What are mechanical ventilators? Part 2: vent management

In this post, I discuss vent management. The overarching principle is that you must constantly adjust different parts of the ventilator depending on the patient’s respiratory/mental/overall status. Think: dynamism.

To read and understand a vent, look at the multiple parts on the screen. Anything on the x-axis is “things we adjust.” Anything on the y-axis is “things we use to measure response.”

Screen Shot 2015-12-07 at 8.38.18 PM

First look at the mode—is it pressure control? Pressure support? AC? Volume controlled? These mean different things.

  1. Pressure control—patient’s pressure settings are titrated and number of breaths are controlled by the machine. Breaths are triggered by the machine. Therefore, you can adjust the respiratory rate. If the patient ends up triggering their own breath, the vent acts like PS.
  2. Pressure support/CPAP (“what’s the difference between BiPAP and PS/CPAP?”)—patient’s pressure settings are controlled by the machine, but the patient can trigger their own breaths
  3. Volume controlled—the patient is set to a certain tidal volume, and the machine adjusts pressure accordingly to make sure the TV is maintained. Oftentimes, this is found in low-volume ventilation patients, like ARDS. “Low-volume” is thought to be 4-6 ml/kg of tidal volume, based on IBW (ideal body weight). For reference In a person my size, my low-volume TV is anywhere between 320-420 cc/min, with a minute ventilation up to 12 L. “Normal” volumes would be about 10 ml/kg.

Next, look at the pressure settings: usually read “delta/PEEP”

  1. peak=the pressure of the airway at max inspiration. If peak is high, that means there’s airway resistance. Goal peak airway pressure <30. Around 60 mm H2O is when you start worrying that intubation isn’t working.
  2. delta=plateau=peak-PEEP. Tells you how much extra inspiratory pressure the patient requires, or in other words, “the pressure greater than pressure support.” 8 is normal for non-ventilated patients. If plateau is high, this means the patient has stiff lungs (at risk for ARDS), so you should use low volume. Goal O2 sat 88-95%.
  3. PEEP=end expiratory pressure, left at the end of the breath, or how much support the patient requires during expiration. 3-5 cm H2O is normal for non-ventilated patients.
    1. AUTO-PEEPING: is the phenomenon that applies to someone with air hunger, especially in COPD or asthma. The PEEP may be higher than indicated on vent settings, because of mucus plugging, bronchoconstriction, or shortened expiration time. Regardless of cause, auto-PEEP causes more work of breathing—they have to generate a higher inspiratory negative pressure to open up the alveoli during inspiration. Ways to get around auto-PEEP: lengthen the expiration time, shorten the inspiration time, decrease the RR, or use CPAP to create a “waterfall effect”: as long as the positive pressure of the CPAP is higher than the auto-PEEP, you’ve created a “negative” gradient that air can flow down to the alveoli.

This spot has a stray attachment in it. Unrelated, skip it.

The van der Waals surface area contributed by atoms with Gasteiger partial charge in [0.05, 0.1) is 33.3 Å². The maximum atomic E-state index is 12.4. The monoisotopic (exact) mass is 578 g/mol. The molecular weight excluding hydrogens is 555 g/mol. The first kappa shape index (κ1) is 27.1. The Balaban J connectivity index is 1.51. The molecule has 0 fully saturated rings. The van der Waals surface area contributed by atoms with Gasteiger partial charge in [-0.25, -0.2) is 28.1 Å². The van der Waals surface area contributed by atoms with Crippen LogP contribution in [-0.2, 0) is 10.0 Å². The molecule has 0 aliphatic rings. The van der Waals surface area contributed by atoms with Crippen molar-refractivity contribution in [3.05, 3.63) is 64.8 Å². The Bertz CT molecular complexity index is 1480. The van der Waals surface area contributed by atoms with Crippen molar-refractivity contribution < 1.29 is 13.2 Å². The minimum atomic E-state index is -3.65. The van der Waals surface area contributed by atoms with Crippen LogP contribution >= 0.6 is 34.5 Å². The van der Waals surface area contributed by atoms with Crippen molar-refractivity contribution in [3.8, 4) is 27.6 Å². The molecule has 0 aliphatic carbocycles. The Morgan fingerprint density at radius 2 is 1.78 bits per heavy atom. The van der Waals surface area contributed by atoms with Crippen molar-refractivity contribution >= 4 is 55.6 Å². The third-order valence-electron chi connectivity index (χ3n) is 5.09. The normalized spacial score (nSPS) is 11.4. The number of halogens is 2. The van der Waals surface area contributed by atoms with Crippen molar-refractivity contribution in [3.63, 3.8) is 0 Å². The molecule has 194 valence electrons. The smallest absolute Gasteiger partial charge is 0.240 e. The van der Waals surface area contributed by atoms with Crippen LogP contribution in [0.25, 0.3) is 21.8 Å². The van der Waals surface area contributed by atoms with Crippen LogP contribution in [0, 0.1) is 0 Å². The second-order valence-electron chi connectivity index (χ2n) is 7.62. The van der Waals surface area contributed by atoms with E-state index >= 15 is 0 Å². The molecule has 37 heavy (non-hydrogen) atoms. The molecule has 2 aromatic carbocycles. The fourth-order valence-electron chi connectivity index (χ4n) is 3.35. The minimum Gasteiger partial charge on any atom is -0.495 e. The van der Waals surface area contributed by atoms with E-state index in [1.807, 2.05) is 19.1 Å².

Another thing you can adjust is the FiO2. 40% is considered “normal” for a vent; 21% is room air.

To adjust vent pressures, there are several tricks respiratory therapy uses to decide whether to change the settings:

  1. Is it O2 or CO2 status that needs to be improved? Patients with hypoxic respiratory failure benefit more from O2-increasing mechanisms like FiO2. Patients with hypercapnic failure benefit more from CO2-reducing mechanisms like upping the RR or PEEP.
  2. ABG: You should always look at the O2 sat on the monitor, obviously! But ABG is more accurate and tells you pH and CO2 (those are directly measured; the other values are calculated from those). Can get daily or q12h to measure response to the vent. 3.5 bicarcb to 10 PCO2. If there is compensated respiratory acidosis, you don’t need to adjust the vent because we allow “permissive hypercapnia” in ventilated patients in order to maintain them at low lung volumes. It is not infrequent to get hourly ABGs in the intensive care unit.
  3. “recruitment maneuver”=a brief blast of PEEP, like 35-40 cm H2O. This opens alveoli, which theoretically improves oxygenation, but may cause hypotension.
  4. Inspiratory hold=used to determine plateau pressure. Plateau pressure is directly correlated with alveolar pressure, so it’s used to titrate tidal volume.
  5. Expiratory hold=used to see if PEEP should be increased because of impaired elastic recoil or airway resistance (emphysema, bronchospasm, airway collapse). An exp hold sees how much auto-PEEP there is.

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